These are tough times for new PhDs, as the job market continues to suffer from the current global economic downturn. Yes, full-time teaching positions may be hard to come by, but there are a few postdoctoral openings being advertised.
If you are close to finishing your PhD or have just finished, and you are thinking about life in academia after PhD, these tips may help in your search for a postdoctoral position.
Post-PhD Research Interest
Paul Ugor finished a PhD programme at the University of Alberta, Canada, in 2009, and has just started a Newton International Fellowship funded by the British Academy, at the University of Birmingham. He says he picked the postdoc route because of his hunger for research in addition to his interest in Birmingham as a renowned university for cultural studies. Dr Ugor points out that he also knew the choice of a host supervisor was crucial to a successful application for such a highly competitive fellowship like the Newton.
He advises prospective postdocs to first think through where their post-PhD research interest lies by attending research job workshops and talking to current postdocs about how to write a successful research proposal and how to scout for postdoc supervisors.
Timescale for a Postdoc Proposal
A postdoc proposal is not something you can put together within a week and Dr Ogwu says the key here is early preparation, as his own proposal took several months. You may have to write and rewrite, and it is also worth your while to show your drafts to recent postdocs and senior academics alike, who can advise and make inputs.
What Do Assessors Look For?
Dr Ken Emond is the head of research awards at the British Academy, he says assessors will judge an application on the basis of their scholarly importance first and foremost, and that they are looking for new PhDs who are able to show the highest degree of promise for a future academic career.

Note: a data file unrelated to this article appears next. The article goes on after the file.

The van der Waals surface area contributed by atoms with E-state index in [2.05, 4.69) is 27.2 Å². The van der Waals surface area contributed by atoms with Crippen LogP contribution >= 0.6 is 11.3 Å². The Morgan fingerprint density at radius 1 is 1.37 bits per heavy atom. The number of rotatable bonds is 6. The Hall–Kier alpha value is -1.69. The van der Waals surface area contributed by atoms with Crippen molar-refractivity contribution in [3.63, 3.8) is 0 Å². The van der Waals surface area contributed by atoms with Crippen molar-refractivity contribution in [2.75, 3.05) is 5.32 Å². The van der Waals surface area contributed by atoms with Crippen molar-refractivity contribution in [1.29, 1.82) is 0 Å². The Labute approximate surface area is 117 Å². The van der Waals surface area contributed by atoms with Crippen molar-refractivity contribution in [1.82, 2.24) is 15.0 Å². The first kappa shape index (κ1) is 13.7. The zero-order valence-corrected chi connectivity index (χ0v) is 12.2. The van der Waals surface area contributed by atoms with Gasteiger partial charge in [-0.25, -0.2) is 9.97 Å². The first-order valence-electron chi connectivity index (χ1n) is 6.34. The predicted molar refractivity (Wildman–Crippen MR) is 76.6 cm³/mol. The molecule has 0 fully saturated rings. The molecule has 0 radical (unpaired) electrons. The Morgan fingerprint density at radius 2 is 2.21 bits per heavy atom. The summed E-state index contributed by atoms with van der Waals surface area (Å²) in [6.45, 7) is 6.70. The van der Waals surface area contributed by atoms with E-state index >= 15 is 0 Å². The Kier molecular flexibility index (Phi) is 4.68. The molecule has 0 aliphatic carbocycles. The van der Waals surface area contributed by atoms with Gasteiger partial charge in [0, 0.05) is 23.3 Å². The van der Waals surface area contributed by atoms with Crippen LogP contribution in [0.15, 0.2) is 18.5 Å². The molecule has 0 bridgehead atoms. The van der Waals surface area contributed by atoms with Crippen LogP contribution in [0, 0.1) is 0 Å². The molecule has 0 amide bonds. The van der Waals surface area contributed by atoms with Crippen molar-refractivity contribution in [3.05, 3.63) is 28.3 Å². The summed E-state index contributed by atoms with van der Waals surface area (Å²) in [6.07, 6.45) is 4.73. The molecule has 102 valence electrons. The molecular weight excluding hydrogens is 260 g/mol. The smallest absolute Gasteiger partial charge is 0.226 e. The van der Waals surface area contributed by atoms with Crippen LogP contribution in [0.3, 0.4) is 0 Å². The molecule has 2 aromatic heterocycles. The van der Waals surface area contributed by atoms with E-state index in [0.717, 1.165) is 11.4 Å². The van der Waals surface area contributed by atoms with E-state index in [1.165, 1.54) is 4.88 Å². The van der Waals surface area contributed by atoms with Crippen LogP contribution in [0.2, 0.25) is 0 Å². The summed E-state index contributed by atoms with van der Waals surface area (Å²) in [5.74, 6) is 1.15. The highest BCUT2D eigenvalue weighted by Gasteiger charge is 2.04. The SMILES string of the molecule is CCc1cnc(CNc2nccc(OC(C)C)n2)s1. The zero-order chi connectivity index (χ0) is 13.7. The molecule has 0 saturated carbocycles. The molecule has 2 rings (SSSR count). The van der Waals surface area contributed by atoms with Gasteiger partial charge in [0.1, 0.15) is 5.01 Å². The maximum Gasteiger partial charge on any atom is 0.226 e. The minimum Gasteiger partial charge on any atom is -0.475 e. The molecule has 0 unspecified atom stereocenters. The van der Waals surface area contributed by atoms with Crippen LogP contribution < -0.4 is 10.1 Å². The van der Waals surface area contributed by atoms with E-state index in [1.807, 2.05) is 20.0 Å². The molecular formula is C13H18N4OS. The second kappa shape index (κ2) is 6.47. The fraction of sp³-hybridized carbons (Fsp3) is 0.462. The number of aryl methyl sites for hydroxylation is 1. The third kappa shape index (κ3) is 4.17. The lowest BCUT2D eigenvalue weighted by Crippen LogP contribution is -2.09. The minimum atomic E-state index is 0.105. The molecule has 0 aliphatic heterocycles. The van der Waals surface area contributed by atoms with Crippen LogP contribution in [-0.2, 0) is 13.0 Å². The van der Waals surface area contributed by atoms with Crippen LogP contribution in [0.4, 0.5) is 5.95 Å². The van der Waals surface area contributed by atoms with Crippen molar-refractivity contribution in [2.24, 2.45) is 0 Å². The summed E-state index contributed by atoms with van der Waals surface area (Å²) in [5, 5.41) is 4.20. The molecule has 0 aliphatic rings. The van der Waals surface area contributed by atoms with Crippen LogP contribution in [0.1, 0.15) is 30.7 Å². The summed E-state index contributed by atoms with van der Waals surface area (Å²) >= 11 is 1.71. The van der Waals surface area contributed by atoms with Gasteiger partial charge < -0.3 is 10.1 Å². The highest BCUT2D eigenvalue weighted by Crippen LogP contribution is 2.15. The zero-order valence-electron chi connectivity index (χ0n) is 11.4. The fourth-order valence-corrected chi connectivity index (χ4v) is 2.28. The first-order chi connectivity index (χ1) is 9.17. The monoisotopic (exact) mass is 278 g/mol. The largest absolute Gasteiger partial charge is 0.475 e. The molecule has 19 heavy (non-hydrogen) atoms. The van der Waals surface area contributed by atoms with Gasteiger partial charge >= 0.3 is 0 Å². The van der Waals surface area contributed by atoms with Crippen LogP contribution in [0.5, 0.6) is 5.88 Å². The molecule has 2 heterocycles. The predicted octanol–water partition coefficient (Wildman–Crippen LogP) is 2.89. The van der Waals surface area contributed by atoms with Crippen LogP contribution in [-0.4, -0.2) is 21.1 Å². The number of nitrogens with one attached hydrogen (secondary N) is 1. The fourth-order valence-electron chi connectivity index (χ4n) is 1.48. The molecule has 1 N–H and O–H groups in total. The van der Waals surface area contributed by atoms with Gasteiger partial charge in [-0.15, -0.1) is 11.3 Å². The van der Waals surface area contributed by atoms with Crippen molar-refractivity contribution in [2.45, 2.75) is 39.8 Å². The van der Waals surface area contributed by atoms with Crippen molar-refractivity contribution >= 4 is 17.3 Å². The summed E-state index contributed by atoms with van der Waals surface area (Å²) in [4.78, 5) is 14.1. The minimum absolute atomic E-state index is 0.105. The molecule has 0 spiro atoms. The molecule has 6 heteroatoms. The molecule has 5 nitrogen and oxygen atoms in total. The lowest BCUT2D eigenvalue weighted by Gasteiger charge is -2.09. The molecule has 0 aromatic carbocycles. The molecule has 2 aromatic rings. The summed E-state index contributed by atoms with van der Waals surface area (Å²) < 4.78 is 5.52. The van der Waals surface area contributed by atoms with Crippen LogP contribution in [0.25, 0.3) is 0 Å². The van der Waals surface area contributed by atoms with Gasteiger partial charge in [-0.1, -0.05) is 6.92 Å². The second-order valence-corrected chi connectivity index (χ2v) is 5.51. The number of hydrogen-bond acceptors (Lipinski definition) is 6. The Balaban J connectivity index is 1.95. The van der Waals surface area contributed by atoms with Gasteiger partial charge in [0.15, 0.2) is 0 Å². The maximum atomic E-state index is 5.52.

“Assessors will look at the applicant’s ability to carry out the research successfully based on their academic experience and publication record, bearing in mind the early career focus of the award,” he says. “They’ll also pay particular attention to the feasibility of the research programme proposed by an applicant, both in terms of its methodology and timescale.”
Experts advise that a postdoc fellowship should not just be a continuation of your PhD thesis but that you should be typically proposing to work on a second major piece of research. Assessors will therefore be looking at how your proposal will enhance the field of interest of the application, originality, and what the proposed outcomes will be in terms of publications and dissemination of results.
Common Mistakes in Research Applications
Experts point out that common mistakes made by applicants include not reading and answering the questions being asked. Being over-ambitious in their expectation of what can be achieved in the timescale of an award. Other mistakes include lack of clarity and focus in research proposal, as well as not putting the relevant research outputs up front - that is authorship on papers, presentations at conferences and grants written and helped with, whether funded or not.
If the application process involves an interview, Dr Joshua Z. Rappoport, a senior academic at the University of Birmingham, advises that you should do the relevant background reading for the particular project before the day of the interview. He suggests you should show the interviewers that you are genuinely interested in what the department you want to work with does, and that you should be confident in your own ability without being arrogant.